No Time to Pass the Bottle

While running for governor of Virginia, Bob McDonnell promised he would raise money by handing over the state-run liquor stores to private interests. Once elected, the pledge made its way into his state of the state address .

"As I travelled this great commonwealth over the last year, I didn't run into anybody who thought selling Jack Daniels whiskey or Grey Goose vodka was a core function of government," he told lawmakers Jan. 18.

The idea had traction. With legislatures thirsty for revenue, getting states out of the booze business has its appeal. Advocates say states could generate millions by auctioning off licenses to sell alcohol. Breaking up state monopolies will also encourage more stores to open, bringing with them higher sales and income tax revenues, advocates argue.

Lawmakers in Mississippi, Vermont and Washington all introduced bills similar to Virginia's. North Carolina's governor launched a study on the matter. Major newspapers took note.

"When states look at it, what they find is a system that returns a good revenue, protects public health and meets consumer needs," says Steve Schmidt, vice president at the National Alcohol Control Boards Association .

But barely a few weeks later, many of those proposals have died quietly. In Virginia and Mississippi, they were withdrawn by their sponsors. In Washington and Vermont, they are bottled up in committee.

How could these heavily-touted revenue streams dry up so suddenly?  

The answer varies by state. But a combination of labor and business opposition, concerns over possible higher alcoholism rates and uncertainty over anticipated financial benefits seems to be driving the bills' demise.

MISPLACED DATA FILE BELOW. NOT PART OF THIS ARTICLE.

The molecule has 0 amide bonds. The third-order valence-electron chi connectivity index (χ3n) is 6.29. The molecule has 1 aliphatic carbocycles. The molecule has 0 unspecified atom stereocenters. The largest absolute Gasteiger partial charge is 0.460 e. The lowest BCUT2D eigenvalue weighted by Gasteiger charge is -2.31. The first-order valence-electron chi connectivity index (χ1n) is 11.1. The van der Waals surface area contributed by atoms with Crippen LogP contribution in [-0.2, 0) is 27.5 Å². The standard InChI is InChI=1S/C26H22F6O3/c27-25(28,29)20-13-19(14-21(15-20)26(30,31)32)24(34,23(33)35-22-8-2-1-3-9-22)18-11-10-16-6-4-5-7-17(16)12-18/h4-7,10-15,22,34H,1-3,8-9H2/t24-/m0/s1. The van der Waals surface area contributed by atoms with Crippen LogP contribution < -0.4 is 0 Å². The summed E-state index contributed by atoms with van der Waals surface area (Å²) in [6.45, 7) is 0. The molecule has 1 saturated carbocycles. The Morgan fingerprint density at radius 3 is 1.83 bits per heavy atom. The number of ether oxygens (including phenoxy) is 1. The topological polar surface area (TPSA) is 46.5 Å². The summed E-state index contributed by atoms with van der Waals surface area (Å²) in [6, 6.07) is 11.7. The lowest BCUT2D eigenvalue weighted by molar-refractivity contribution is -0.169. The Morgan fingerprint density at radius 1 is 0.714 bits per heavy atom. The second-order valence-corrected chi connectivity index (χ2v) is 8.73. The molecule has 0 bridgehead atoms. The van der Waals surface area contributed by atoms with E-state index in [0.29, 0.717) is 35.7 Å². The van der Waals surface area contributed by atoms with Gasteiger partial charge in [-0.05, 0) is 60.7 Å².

After the repeal of Prohibition in 1933, 18 state governments chose to remain in control of their states' alcohol sales. Over time, some of them sold off their wholesale or retail operations or contracted out the warehousing of liquor, while still controlling liquor licenses within their boundaries.

Legislation to sell off alcohol licenses is not uncommon when purse-strings are tight. But states have been slow to adopt changes. The last state to sell off its liquor stores was West Virginia in 1991, although Maine privatized the wholesale distribution system in 2004. The state had already sold off its retail liquor stores in the early 1970's.

Last month, a Mississippi House bill to get the state out of the wholesale wine business failed to get even a vote in the Ways and Means Committee. The bill's sponsor, Rep. Percy Watson, chairs the committee but decided to abandon his proposal when he realized its odds were slim.

"There was more opposition than support for the bill," says Watson, a Democrat. "Those people who are actually out there who own various package stores in the state, they were opposed to it."

Mississippi allows private businesses to license with the state for retail sales of alcohol but state officials control the wholesale side. That means the state buys alcohol then resells it to private companies. Had Watson's bill passed, stores would have had to deal with private wholesalers.